No, I'd take the US system because with my, fairly average, insurance plan I get better care. Almost everybody can participate in US care and if you want to help those who cannot, then lets be honest about it and pay for their care directly and bill the rest of us through higher taxes. That is how it works out anyway under Obamacare except it is obfuscated through an extremely complex system that still doesn't change the reality that somebody has to pay for those who cannot afford it.
 
  Healthcare is ALWAYS rationed
 
No it is not! Unless you have some bizarre definition of rationing that applies to literally everything. Are shoes "rationed" because there are some people who cannot afford them?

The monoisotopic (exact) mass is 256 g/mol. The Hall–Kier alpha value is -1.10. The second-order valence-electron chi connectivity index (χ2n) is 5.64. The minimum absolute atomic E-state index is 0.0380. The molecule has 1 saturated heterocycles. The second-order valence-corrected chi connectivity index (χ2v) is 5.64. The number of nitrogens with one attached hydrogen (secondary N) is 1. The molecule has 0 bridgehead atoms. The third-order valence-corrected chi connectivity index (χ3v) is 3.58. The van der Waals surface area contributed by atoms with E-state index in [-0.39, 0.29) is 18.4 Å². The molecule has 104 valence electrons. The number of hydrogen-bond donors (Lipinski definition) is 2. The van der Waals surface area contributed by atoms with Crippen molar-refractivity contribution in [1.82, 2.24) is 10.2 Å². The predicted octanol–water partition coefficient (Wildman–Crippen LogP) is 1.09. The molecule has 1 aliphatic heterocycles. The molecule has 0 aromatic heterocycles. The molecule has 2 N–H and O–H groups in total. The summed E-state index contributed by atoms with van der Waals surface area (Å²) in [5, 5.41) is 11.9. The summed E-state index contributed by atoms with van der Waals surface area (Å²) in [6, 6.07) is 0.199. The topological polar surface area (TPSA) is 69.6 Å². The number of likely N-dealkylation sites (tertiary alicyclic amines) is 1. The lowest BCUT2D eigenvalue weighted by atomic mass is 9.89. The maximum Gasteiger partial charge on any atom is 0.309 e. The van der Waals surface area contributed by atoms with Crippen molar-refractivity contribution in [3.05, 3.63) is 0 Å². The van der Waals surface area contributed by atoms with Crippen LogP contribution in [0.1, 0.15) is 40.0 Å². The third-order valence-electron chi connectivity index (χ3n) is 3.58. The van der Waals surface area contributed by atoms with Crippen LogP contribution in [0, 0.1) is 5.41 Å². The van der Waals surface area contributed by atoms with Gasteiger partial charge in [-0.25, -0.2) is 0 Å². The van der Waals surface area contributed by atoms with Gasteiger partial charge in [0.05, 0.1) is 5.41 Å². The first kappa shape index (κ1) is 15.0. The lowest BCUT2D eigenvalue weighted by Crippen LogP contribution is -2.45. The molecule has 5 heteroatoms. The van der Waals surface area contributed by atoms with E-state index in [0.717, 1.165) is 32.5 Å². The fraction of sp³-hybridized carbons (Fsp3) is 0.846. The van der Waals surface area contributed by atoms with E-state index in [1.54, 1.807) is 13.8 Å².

Everybody has the option of making more money and paying for as much care as they want or can afford. To take one anecdotal example to illustrate the principle: couple of years ago I tore my knee ligament while playing soccer. Within couple of days I received and MRI, and within couple of weeks an excellent surgery using latest equipment, pretty much the same kind used in case of professional athletes. I ended up paying about $1500, the rest was paid by my, like I said, totally average insurance plan I get through my employer. If I was under a rationed system like NHS, there is NO WAY that a sport injury that left me able to walk normally, just not play sports, in mid-30s would justify such expensive procedures. Most likely I would have to wait a few weeks even for an X-ray. The point it, the standard of care I received was determined by ME, my doctor and the contract I have with my insurance company. Under NHS it would be other people deciding how important or not my knee is (probably not very important to them).

Comment Re:Is there really any point to this? (Score 1) 326